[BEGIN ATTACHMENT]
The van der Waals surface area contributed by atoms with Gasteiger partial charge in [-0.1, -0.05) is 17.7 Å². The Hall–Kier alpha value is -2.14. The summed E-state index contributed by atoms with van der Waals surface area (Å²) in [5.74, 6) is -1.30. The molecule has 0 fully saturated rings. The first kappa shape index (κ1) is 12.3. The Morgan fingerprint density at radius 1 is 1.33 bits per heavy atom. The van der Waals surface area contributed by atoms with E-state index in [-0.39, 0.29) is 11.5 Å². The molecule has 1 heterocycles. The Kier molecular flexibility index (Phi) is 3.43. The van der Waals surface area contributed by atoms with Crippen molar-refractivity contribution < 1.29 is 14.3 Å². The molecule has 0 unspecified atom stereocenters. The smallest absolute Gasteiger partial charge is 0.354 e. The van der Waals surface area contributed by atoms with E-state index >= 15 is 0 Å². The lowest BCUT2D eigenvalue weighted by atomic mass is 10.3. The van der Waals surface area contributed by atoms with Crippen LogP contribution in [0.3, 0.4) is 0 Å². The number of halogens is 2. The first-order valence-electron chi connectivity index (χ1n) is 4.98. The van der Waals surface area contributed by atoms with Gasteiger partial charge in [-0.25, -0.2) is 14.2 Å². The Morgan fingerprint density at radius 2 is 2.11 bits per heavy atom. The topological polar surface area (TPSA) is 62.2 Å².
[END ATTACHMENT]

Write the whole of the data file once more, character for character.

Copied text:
The van der Waals surface area contributed by atoms with Gasteiger partial charge in [-0.1, -0.05) is 17.7 Å². The Hall–Kier alpha value is -2.14. The summed E-state index contributed by atoms with van der Waals surface area (Å²) in [5.74, 6) is -1.30. The molecule has 0 fully saturated rings. The first kappa shape index (κ1) is 12.3. The Morgan fingerprint density at radius 1 is 1.33 bits per heavy atom. The van der Waals surface area contributed by atoms with E-state index in [-0.39, 0.29) is 11.5 Å². The molecule has 1 heterocycles. The Kier molecular flexibility index (Phi) is 3.43. The van der Waals surface area contributed by atoms with Crippen molar-refractivity contribution < 1.29 is 14.3 Å². The molecule has 0 unspecified atom stereocenters. The smallest absolute Gasteiger partial charge is 0.354 e. The van der Waals surface area contributed by atoms with E-state index >= 15 is 0 Å². The lowest BCUT2D eigenvalue weighted by atomic mass is 10.3. The van der Waals surface area contributed by atoms with Crippen LogP contribution in [0.3, 0.4) is 0 Å². The number of halogens is 2. The first-order valence-electron chi connectivity index (χ1n) is 4.98. The van der Waals surface area contributed by atoms with Gasteiger partial charge in [-0.25, -0.2) is 14.2 Å². The Morgan fingerprint density at radius 2 is 2.11 bits per heavy atom. The topological polar surface area (TPSA) is 62.2 Å².